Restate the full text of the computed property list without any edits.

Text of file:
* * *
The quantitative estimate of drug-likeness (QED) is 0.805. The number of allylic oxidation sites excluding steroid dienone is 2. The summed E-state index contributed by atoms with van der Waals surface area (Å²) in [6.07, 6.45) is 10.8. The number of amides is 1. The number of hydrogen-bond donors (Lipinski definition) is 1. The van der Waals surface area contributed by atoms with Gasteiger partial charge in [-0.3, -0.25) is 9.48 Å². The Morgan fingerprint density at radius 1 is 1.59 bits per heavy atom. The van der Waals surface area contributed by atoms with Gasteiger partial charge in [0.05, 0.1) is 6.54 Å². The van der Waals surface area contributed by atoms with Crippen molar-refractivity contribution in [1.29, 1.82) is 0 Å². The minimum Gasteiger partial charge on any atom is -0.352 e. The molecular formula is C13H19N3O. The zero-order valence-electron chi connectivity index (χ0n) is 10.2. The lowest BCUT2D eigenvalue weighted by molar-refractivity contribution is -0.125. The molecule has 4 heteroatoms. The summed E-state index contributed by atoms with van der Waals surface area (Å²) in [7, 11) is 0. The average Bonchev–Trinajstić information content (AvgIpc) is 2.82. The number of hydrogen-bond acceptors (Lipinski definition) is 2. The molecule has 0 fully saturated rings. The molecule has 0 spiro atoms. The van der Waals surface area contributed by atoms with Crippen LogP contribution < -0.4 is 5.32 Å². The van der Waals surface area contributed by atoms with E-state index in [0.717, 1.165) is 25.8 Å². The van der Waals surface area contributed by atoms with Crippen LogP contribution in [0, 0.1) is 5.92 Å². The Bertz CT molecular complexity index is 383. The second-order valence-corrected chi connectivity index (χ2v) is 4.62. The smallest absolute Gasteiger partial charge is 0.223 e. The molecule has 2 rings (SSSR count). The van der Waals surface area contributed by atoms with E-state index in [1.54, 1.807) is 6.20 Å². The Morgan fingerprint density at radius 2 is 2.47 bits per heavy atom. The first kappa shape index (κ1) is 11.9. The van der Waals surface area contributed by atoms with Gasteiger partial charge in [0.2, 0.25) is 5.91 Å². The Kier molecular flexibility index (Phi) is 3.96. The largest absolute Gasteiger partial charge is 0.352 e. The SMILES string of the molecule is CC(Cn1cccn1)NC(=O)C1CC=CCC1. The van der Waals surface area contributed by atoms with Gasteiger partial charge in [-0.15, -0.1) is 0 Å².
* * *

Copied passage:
The quantitative estimate of drug-likeness (QED) is 0.805. The number of allylic oxidation sites excluding steroid dienone is 2. The summed E-state index contributed by atoms with van der Waals surface area (Å²) in [6.07, 6.45) is 10.8. The number of amides is 1. The number of hydrogen-bond donors (Lipinski definition) is 1. The van der Waals surface area contributed by atoms with Gasteiger partial charge in [-0.3, -0.25) is 9.48 Å². The Morgan fingerprint density at radius 1 is 1.59 bits per heavy atom. The van der Waals surface area contributed by atoms with Gasteiger partial charge in [0.05, 0.1) is 6.54 Å². The van der Waals surface area contributed by atoms with Crippen molar-refractivity contribution in [1.29, 1.82) is 0 Å². The minimum Gasteiger partial charge on any atom is -0.352 e. The molecular formula is C13H19N3O. The zero-order valence-electron chi connectivity index (χ0n) is 10.2. The lowest BCUT2D eigenvalue weighted by molar-refractivity contribution is -0.125. The molecule has 4 heteroatoms. The summed E-state index contributed by atoms with van der Waals surface area (Å²) in [7, 11) is 0. The average Bonchev–Trinajstić information content (AvgIpc) is 2.82. The number of hydrogen-bond acceptors (Lipinski definition) is 2. The molecule has 0 fully saturated rings. The molecule has 0 spiro atoms. The van der Waals surface area contributed by atoms with Crippen LogP contribution < -0.4 is 5.32 Å². The van der Waals surface area contributed by atoms with E-state index in [0.717, 1.165) is 25.8 Å². The van der Waals surface area contributed by atoms with Crippen LogP contribution in [0, 0.1) is 5.92 Å². The Bertz CT molecular complexity index is 383. The second-order valence-corrected chi connectivity index (χ2v) is 4.62. The smallest absolute Gasteiger partial charge is 0.223 e. The molecule has 2 rings (SSSR count). The van der Waals surface area contributed by atoms with E-state index in [1.54, 1.807) is 6.20 Å². The Morgan fingerprint density at radius 2 is 2.47 bits per heavy atom. The first kappa shape index (κ1) is 11.9. The van der Waals surface area contributed by atoms with Gasteiger partial charge in [0.2, 0.25) is 5.91 Å². The Kier molecular flexibility index (Phi) is 3.96. The largest absolute Gasteiger partial charge is 0.352 e. The SMILES string of the molecule is CC(Cn1cccn1)NC(=O)C1CC=CCC1. The van der Waals surface area contributed by atoms with Gasteiger partial charge in [-0.15, -0.1) is 0 Å².